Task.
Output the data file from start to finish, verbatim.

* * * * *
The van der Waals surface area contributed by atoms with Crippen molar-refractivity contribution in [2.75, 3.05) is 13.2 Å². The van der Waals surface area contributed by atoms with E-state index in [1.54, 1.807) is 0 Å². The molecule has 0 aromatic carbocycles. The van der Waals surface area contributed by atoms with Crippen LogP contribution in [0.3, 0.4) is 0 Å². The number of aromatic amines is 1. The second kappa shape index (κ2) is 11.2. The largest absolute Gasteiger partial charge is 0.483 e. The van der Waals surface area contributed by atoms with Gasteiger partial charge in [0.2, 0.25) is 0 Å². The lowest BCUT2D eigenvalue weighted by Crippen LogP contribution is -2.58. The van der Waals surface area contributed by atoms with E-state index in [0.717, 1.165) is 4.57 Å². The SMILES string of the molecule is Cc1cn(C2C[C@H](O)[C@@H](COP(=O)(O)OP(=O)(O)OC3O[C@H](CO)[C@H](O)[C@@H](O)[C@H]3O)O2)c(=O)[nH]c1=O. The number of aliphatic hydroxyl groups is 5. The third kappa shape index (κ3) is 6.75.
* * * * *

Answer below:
The van der Waals surface area contributed by atoms with Crippen molar-refractivity contribution in [2.75, 3.05) is 13.2 Å². The van der Waals surface area contributed by atoms with E-state index in [1.54, 1.807) is 0 Å². The molecule has 0 aromatic carbocycles. The van der Waals surface area contributed by atoms with Crippen LogP contribution in [0.3, 0.4) is 0 Å². The number of aromatic amines is 1. The second kappa shape index (κ2) is 11.2. The largest absolute Gasteiger partial charge is 0.483 e. The van der Waals surface area contributed by atoms with Gasteiger partial charge in [0.2, 0.25) is 0 Å². The lowest BCUT2D eigenvalue weighted by Crippen LogP contribution is -2.58. The van der Waals surface area contributed by atoms with E-state index in [0.717, 1.165) is 4.57 Å². The SMILES string of the molecule is Cc1cn(C2C[C@H](O)[C@@H](COP(=O)(O)OP(=O)(O)OC3O[C@H](CO)[C@H](O)[C@@H](O)[C@H]3O)O2)c(=O)[nH]c1=O. The number of aliphatic hydroxyl groups is 5. The third kappa shape index (κ3) is 6.75.